Answering Wachovia's Bishop Cheen on HD Radio


A week or so ago Wachovia’s Bishop Cheen kept alive the HD Radio volley started by your mystery man/woman.
I’d like to take a turn.

Personally, I love Mr. Cheen’s enthusiasm for the HD technology. And, almost everything Bishop is saying would be true if the marketplace was allowed to decide, create, and move the HD technology forward. As long as the Clear Channel sponsored Alliance is driving the bus, many of Bishop’s points are moot.

For Example…

1)       Why be analogue in a digital world?  This nine decade old media has found a way to reinvent itself at crucial sea changes—TV, cassettes, CDs, internet, iPod—and HD is a chance once again for a redo.
Be Digital? Absolutely.

TV, Cassettes, CDs, Internet, iPod – – these were all forces from the outside. Yes, Radio survived the first two and is still wrestling with three and four but HD Radio is very different; it is an attack upon ourselves from the inside out.

Arguably, Radio survived TV, CDs, 8-tracks, Walkmans and such by concentrating on core positives of our medium. Radio became more focused in each case. It worries me that HD asks Radio to become less focused on its core business and properties while spending creative and financial capital on a technological dice roll when the Internet and Podcasting are here and now and looming larger literally every minute.

Instead of pouring more of everything down the HD hole, let’s get Radio lined up for the two real technologies our listeners are using today. Does your stream sound terrific? Can a listener “tivo” your product  through podcasting? Those are today’s realities, not tomorrow’s pipe dreams.

2)       HD sounds great—much better than analogue and satellite radio.  The quality is there to hear and the alpha/numerics/ tagging and who knows what else are digital features that would seem to have value ahead.
I wish the quality claim was true because it would make so many HD decisions easier. You can read the countless Blogs about how HD Radio does not come close to living up to its promises. Or, talk to the stations that have pulled the plug on HD because their bread-and-butter signal was compromised.

3)              Complexity is simple—or will be.

If … and only if, the Alliance gets out of the way to give our brightest and best a shot at add-ons, after market innovations, and listener-driven inventions. Let’s stop calling San Antonio to ask, “Mother, may I?”   Why are we OK with that?

4)       HD is a new frontier. Nobody knows what economic models may emerge from HD—pay? subscription? ad-supported?—so why are we just to assume that it has to be spot driven?

I couldn’t agree more. Now, you’re peeking out of the box!!

And, while we’re here – why do we assume it has to be anything like Radio as we do it today?

5)       Cue the creative department.  One of the common criticisms of radio today is that the corporate consolidators have suppressed the creativity that made radio a mass media and a long term survivor.

True. So, please tell me why we have, essentially, volunteered the largest and most egregious corporate consolidator for the role of HD gatekeeper? Gil Grissom told me he and Catherine found Clear Channel’s fingerprints, DNA, saliva, and hair samples all over HD Radio.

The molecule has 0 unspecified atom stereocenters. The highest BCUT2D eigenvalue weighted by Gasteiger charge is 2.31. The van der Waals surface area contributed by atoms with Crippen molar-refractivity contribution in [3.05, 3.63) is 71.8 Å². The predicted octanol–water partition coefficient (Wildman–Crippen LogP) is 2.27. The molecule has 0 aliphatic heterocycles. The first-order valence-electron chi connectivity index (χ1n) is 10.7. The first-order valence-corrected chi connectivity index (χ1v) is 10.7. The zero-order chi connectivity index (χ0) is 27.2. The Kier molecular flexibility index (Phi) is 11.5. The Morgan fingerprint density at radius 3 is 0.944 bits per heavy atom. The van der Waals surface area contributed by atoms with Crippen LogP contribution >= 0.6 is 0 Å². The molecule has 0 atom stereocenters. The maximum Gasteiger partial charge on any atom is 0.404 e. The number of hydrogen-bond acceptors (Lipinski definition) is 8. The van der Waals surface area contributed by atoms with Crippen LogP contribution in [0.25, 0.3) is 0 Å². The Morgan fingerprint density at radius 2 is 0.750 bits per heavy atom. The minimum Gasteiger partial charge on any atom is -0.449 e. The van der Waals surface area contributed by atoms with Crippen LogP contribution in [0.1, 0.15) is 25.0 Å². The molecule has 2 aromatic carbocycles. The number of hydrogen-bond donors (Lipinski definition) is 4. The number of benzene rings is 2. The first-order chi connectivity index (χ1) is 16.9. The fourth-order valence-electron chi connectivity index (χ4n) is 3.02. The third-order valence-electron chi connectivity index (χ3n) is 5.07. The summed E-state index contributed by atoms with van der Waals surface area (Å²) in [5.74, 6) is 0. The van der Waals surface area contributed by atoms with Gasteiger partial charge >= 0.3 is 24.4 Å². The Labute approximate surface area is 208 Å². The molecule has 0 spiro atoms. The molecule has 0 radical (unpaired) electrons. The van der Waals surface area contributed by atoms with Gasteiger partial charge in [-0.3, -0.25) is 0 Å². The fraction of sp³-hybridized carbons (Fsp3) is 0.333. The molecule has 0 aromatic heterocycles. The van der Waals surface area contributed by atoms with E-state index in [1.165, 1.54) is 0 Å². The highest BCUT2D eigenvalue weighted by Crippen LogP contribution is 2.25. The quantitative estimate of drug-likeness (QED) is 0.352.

The only rule I hope that radio execs will follow is that “no rules” rule.  I would tell my programming people to try anything and everything with my HD channels today (before there is critical mass of receivers) EXCEPT what I am programming on my main channel.  If radio simply reshuffles the corporate programming manual on HD, then it may indeed fail big-time.  This is the chance for radio to once again reinvent itself–hope it doesn’t blow it.

Yes, yes, and yes. When do we start?

6)       Differentiate and aggregate. Soap makers discovered this strategy a half century ago.  If you are worried about shelf space, then own the shelf.

A worthy challenge to Radio Broadcasters, Bishop.

Soap makers have also discovered that their most successful concoctions are quickly copied by their competitors, sometimes within days or weeks. Soaps, toothpastes, beauty aids, cereals — these guys are pros at swinging their brands  quickly into new and promising territory. Tide adds bleach and, by month’s end, you’ll have bleach in Cheer, Amway, Purex, and every other competitive name on the shelf.

I think RBR’s blogger saw this one coming: Until HD is mandated to be on every radio, a creative and successful new format on your hd-2 is too tempting for the full signals in your market with one shares. The full-signal hyenas will be there feasting before you know it.

As one HD listener said in an online product  review, “…HD radio…is one of those unnecessary luxuries. I rarely use it, but it looks nice in our guest room.”

Not one of the rooms they use every day, mind you. The Guest Room. And, it doesn’t sound great, it LOOKS great; probably like the antique telephone on the nightstand, the 8-track planter in the family room, and the quad speaker coffee tables.

Now, there is finally some good HD Radio news you can use: we’re still working on what it sounds like, but in the meantime, HD Radio sure does look great.

Bob Harper